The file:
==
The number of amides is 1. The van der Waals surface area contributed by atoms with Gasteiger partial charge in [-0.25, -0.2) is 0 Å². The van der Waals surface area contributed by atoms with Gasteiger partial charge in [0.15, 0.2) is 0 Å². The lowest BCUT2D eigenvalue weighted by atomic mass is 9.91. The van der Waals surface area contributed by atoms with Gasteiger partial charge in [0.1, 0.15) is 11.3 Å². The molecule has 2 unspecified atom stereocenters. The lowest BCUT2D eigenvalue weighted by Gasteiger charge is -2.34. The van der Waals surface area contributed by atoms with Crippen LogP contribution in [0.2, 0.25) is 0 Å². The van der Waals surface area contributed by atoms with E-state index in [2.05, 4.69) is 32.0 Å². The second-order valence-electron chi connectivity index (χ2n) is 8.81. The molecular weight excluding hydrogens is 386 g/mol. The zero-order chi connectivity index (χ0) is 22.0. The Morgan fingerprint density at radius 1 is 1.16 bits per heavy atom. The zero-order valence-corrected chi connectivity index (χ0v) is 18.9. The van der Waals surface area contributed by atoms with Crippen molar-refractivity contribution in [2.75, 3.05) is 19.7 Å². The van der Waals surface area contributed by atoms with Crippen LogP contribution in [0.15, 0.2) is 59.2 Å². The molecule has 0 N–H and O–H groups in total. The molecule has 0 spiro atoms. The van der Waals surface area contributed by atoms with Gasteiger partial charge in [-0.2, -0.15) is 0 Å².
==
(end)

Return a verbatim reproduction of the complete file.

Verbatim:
The number of amides is 1. The van der Waals surface area contributed by atoms with Gasteiger partial charge in [-0.25, -0.2) is 0 Å². The van der Waals surface area contributed by atoms with Gasteiger partial charge in [0.15, 0.2) is 0 Å². The lowest BCUT2D eigenvalue weighted by atomic mass is 9.91. The van der Waals surface area contributed by atoms with Gasteiger partial charge in [0.1, 0.15) is 11.3 Å². The molecule has 2 unspecified atom stereocenters. The lowest BCUT2D eigenvalue weighted by Gasteiger charge is -2.34. The van der Waals surface area contributed by atoms with Crippen LogP contribution in [0.2, 0.25) is 0 Å². The van der Waals surface area contributed by atoms with E-state index in [2.05, 4.69) is 32.0 Å². The second-order valence-electron chi connectivity index (χ2n) is 8.81. The molecular weight excluding hydrogens is 386 g/mol. The zero-order chi connectivity index (χ0) is 22.0. The Morgan fingerprint density at radius 1 is 1.16 bits per heavy atom. The zero-order valence-corrected chi connectivity index (χ0v) is 18.9. The van der Waals surface area contributed by atoms with Crippen molar-refractivity contribution in [2.75, 3.05) is 19.7 Å². The van der Waals surface area contributed by atoms with Crippen LogP contribution in [0.15, 0.2) is 59.2 Å². The molecule has 0 N–H and O–H groups in total. The molecule has 0 spiro atoms. The van der Waals surface area contributed by atoms with Gasteiger partial charge in [-0.2, -0.15) is 0 Å².